In my previous posting (May 1), I went out to my local refuge and shot the 1.4x II extender attached to my Canon 400mm f5.6L lens. Today I took off the extender and used the bare 400mm f5.6L lens, which is my typical set up. I’ll give the 1.4x III a try next time.
It was another unseasonably sunny day in the Pacific Northwest. There was lots of springtime wildlife activity at Ridgefield including a four-legged surprise.
Here’s a series of shots of an American Bittern. It didn’t catch anything while I was watching it but it did rough up its feathers for me. (7:03 a.m.) ISO 3200
This is the time of year Marsh Wrens perch on cattails and sing away. In the second shot it looks like he is ducking! (7:50) ISO 3200
Here’s a different Marsh Wren that got a hold of some nesting materials. (7:53) ISO 2000
He wasn’t happy about dropping the material.
So he got some more!
A Great Blue Heron takes flight. (7:59) ISO 2000
This Green-winged Teal was searching for food in the shallow muck. (8:22) ISO 2000
This was my first time to the refuge since the Great Horned Owl owlets had fledged. Here’s the proud mother although she was far away and the photo is not very good quality. (8:32) ISO 2000
This is Yellow-headed Blackbird season and this fellow posed for me. (8:52) ISO 2000
When I came across this Pied-billed Grebe, he was about ready to fall asleep and hardly moved a muscle. (8:55) ISO 2000
It wasn’t long before he broke into song though! (8:56) ISO 2000
Here’s a video of the grebe calling out.
This is the same Yellow-headed Blackbird as shown above. He was very photogenic! (9:25) ISO 2000
Not my best shot of this bird, but it’s been a while since I have had an opportunity to get a photo of the Brown Creeper. So I’ll take almost anything at this point! (9:36) ISO 1600
Here is a FAR AWAY shot (heavy crop) of one of the two Great Horned Owl owlets. Unfortunately, this one, I believe, is the only surviving one. No one I have talked to has seen the second one since a few days after fledging. It’s likely a predator got to it. (9:53) ISO 1600
There are a gazillion Tree Swallows flying around the refuge at this time of year. This is one of them. (9:57) ISO 1600
My surprise of the day was when I spotted this Mink in the road. He was working the right-side brush and would dart out into the road every once in a while. (At this point, I was out of my truck and on foot). At one point he chased a rabbit out of the grass only five feet in front of me. The rabbit ran by me, running for his life, but when the mink exited the grass after the rabbit, it saw me and came to a screeching halt. It headed back into the grass as fast as it came out. (10:08) ISO 1600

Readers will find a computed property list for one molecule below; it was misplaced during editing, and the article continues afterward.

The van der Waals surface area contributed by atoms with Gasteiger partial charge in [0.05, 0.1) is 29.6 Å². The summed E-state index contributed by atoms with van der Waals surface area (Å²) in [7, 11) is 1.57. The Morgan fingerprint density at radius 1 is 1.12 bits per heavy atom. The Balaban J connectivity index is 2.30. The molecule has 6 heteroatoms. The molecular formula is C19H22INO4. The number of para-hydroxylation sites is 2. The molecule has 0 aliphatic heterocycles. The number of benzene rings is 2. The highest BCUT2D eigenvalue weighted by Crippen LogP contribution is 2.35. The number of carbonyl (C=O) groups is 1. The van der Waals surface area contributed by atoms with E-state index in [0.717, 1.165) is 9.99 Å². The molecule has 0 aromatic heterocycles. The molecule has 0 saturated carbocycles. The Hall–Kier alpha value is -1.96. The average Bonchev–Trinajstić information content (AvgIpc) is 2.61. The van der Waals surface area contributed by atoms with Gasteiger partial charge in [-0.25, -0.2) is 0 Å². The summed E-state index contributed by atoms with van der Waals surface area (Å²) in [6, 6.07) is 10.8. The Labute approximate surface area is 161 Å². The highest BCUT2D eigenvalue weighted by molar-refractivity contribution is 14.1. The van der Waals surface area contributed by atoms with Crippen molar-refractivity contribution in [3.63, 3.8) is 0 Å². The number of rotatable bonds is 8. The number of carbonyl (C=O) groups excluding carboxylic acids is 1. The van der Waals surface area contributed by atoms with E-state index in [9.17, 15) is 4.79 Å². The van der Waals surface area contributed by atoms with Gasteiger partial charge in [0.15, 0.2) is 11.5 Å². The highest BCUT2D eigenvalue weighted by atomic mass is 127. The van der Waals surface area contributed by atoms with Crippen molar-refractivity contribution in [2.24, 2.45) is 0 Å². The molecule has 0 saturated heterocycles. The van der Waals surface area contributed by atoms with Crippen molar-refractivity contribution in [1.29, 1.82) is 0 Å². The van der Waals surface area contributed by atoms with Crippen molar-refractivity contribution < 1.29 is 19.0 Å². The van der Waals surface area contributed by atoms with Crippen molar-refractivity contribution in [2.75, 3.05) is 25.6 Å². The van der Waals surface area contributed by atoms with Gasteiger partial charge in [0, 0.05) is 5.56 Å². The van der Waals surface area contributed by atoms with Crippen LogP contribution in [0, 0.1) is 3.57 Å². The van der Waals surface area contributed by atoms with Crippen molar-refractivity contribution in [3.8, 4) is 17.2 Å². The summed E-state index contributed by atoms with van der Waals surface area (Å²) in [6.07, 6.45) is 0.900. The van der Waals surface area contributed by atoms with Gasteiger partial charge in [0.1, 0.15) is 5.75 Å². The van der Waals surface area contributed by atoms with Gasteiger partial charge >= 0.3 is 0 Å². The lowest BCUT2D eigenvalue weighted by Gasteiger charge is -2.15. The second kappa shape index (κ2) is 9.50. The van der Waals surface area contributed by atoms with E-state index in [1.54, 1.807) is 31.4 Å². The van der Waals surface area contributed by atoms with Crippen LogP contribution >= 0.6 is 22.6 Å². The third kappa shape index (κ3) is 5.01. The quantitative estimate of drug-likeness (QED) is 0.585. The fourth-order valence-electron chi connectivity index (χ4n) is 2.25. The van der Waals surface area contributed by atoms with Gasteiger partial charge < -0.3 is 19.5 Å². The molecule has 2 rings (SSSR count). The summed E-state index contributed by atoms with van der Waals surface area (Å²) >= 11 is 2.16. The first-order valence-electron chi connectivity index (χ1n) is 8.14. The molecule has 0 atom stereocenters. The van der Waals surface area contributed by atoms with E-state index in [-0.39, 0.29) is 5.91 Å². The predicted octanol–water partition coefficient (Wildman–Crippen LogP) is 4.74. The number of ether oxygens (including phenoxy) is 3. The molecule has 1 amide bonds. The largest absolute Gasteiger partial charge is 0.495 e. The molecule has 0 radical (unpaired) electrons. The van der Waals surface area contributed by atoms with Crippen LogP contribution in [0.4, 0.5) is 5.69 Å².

Here’s another Marsh Wren. Can’t resist taking their picture when they pose like this. (10:27) ISO 1600
I had stopped my truck and was shooting something else out the passenger side window when I noticed this fellow jump up on a cable out to my left. He then jumped onto a nearby post. I think these are the ‘easiest’ shots I’ve ever had of the Common Yellowthroat. (10:32) ISO 1600
Later, I was treated to a show by a couple of mature Bald Eagles. They appeared to be hunting ducks or coots as they swooped down near the ground. But both came up with nesting materials–not food. (10:39) ISO 1600
Here are a pair of Wood Ducks. The female was taking it easy resting on a log while the male was keeping a close watch on his girl. (10:59) ISO 1600
The male Wood Duck. (11:00) ISO 1600
I have no idea what kind of flower this is but I thought it looked nice against the water backdrop. (11:22) ISO 1000
A Bald Eagle flies high above me. (11:26) ISO 800
Another easy bird to photograph is the Savannah Sparrow. They are all over the place and relatively happy about letting me take their picture. (11:34) ISO 800
I stopped at a spot where there were 5 or 6 Canada Geese out in the water with their chicks swimming along with them. They were taking turns exhibiting a behavior where an adult would paddle about 50 feet away from its mate, then turn around facing the mate and “running” as fast as it could toward the other bird. Maybe they were showing off in front of the kids?? I’m not sure but they all took a turn at it. (11:43) ISO 800
I happened upon a European Starling nest very close to the road. In the first two shots you can see a third small beak near the bottom of the tree cavity. I’m afraid that little one was not getting his share of the food. (12:19 p.m.) ISO 1000
Here’s a video. Mom is shown at the beginning and the rest of the video is the chicks. This shows the third little chick better than the photos but I don’t have a good feeling about its chances.
And yet another look at the photogenic Marsh Wren. (1:08) ISO 1250
I got ready to leave the refuge for the day and drove across the access bridge. I was almost to the end of the bridge when I looked at the shore of the river below and noticed a River Otter. I drove to the end of the bridge and parked. Heading back to the bridge on foot, I caught the otter just below me as it was about to swim underneath the bridge. Not a great shot but an interesting vantage point. (1:28) ISO 1000
That brings this day’s shooting to a close. Next time I’ll tell you and show you how I did with my new 1.4x III extender attached to the 400 f5.6L lens. Is it worth double the cost of the II model? Thanks for stopping by!